Baseball is Dying Thriving; How America’s Pastime is Positioning Itself for the Future
“Baseball struggles to attract young fans.”“Baseball is dying.”
“Is baseball on its way out?”
Chances are, if you have perused the national sports media headlines, you have read something similar to the proclamations above.
Unfortunately for the naysayers, those are wrong. In fact, it could be argued that Major League Baseball is as healthy as it’s ever been.
For starters, MLB attendance this year is actually up slightly across the league at a 1.1% clip, on pace to attract well over 70,000,000 fans, as the average game attracts over 30,000. Television viewership also offers encouraging news, especially in the regional space. Already, 11 Major League Baseball teams, or over one-third of the league, consistently have the most-watched broadcasts in their respective television markets, and at least 17 teams are ranked in the top three most-watched programs in their area. And while the MLB must be concerned with an aging demographic, they are certainly not alone in that struggle. According to Nielsen data, the NFL, widely regarded as the most popular professional league in the country, saw a decrease of 5.3% in the coveted 18-24 demographic from 2010 to 2013.
So how does the MLB combat this problem? With the most advanced digital media presence in the sports. MLB, through its partnership with MLB Advanced Media, has the most successful and highest-grossing sports mobile application in the world in MLB At-Bat. Using the app, baseball fans have consumed over 1.3 billion minutes of content, including live game action, highlights, and interviews. ESPN, and its WatchESPN app are currently in second place by content consumed, over half a billion minutes behind. With compatibility ranging across more than 400 devices, from desktops to smartphones to gaming consoles, the game of baseball has never been more accessible.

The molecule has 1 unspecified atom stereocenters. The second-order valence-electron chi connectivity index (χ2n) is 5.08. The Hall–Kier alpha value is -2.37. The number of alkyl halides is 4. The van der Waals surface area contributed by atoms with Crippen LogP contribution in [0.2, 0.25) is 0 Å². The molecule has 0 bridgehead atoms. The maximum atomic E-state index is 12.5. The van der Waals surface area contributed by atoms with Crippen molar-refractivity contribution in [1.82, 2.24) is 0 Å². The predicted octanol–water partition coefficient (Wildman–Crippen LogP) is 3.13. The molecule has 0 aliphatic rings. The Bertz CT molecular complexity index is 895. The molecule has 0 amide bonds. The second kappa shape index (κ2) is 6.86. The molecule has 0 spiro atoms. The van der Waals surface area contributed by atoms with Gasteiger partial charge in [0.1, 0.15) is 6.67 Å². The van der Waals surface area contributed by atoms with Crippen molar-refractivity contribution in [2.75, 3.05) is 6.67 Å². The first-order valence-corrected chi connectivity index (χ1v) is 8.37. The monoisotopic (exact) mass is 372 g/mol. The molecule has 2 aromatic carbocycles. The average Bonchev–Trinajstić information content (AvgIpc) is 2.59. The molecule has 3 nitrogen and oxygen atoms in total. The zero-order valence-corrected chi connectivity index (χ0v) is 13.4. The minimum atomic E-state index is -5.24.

And not only has baseball improved its primary screen product, but its heavily investing in fans’ second screen experience as well. Baseball, with its stops and starts and occasional lulls in game action, lends itself well to Millennials’ preference to interact with multiple media platforms at once. Fans can now watch a game, while simultaneously be watching highlights, scrolling through tweets, and even check out Vines and GIFs posted by MLB itself from action across the league.
The newest investment baseball has made, however, is into daily fantasy sports company DraftKings. Like other fantasy sports concepts, DraftKings, and sites similar to it, allows fans to pick players for their team and then score points and earn prizes based on their real-life performance. However, instead of being stuck with the same team of players for the entire season, contests only last one day, so fans can pick a brand-new team the next day. And while daily fantasy contests are still a relatively new phenomenon among sports fans, they are growing at a rapid pace, and baseball is not the only sports property to notice. Fox Sports recently invested $150 million for a stake in DraftKings, and joining them are the NHL and MLS, as well as a rumored investment from ESPN. For Major League Baseball, a league with games occurring daily, it makes perfect sense to invest in a company and platform that allows fans to play in daily contests that revolve around MLB’s product on the field. Even better, with fans largely entering daily contests using players from many teams across baseball, engagement grows for the entire league as fans tune in to watch “their” players.
As Major League Baseball prepares itself for the future, it has one other thing in its favor. Mike Trout, Bryce Harper, Kris Bryant, Carlos Correa, Giancarlo Stanton. All of those players listed will be perennial All-Stars for years to come, and all are under the age of 25. The game itself is getting younger, and with more youthful stars coming into their own, the league will have no shortage of marketable talent going forward, and will have outstanding representatives of the game for years to come.